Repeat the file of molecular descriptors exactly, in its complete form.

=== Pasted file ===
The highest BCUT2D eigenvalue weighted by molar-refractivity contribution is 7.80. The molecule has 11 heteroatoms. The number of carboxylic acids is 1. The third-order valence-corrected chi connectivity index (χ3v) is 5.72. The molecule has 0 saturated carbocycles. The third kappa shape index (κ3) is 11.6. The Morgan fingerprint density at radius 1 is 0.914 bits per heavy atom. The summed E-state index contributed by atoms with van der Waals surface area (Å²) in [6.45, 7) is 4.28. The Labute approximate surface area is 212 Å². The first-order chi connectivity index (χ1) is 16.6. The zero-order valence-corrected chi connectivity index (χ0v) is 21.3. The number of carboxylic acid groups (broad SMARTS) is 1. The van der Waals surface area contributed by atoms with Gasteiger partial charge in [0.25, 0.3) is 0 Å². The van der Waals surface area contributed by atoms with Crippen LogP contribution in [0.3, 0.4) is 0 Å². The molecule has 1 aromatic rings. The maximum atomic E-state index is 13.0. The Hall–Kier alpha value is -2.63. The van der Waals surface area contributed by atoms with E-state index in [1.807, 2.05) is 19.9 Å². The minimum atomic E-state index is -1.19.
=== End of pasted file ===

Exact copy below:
The highest BCUT2D eigenvalue weighted by molar-refractivity contribution is 7.80. The molecule has 11 heteroatoms. The number of carboxylic acids is 1. The third-order valence-corrected chi connectivity index (χ3v) is 5.72. The molecule has 0 saturated carbocycles. The third kappa shape index (κ3) is 11.6. The Morgan fingerprint density at radius 1 is 0.914 bits per heavy atom. The summed E-state index contributed by atoms with van der Waals surface area (Å²) in [6.45, 7) is 4.28. The Labute approximate surface area is 212 Å². The first-order chi connectivity index (χ1) is 16.6. The zero-order valence-corrected chi connectivity index (χ0v) is 21.3. The number of carboxylic acid groups (broad SMARTS) is 1. The van der Waals surface area contributed by atoms with Gasteiger partial charge in [0.25, 0.3) is 0 Å². The van der Waals surface area contributed by atoms with Crippen LogP contribution in [0.3, 0.4) is 0 Å². The molecule has 1 aromatic rings. The maximum atomic E-state index is 13.0. The Hall–Kier alpha value is -2.63. The van der Waals surface area contributed by atoms with E-state index in [1.807, 2.05) is 19.9 Å². The minimum atomic E-state index is -1.19.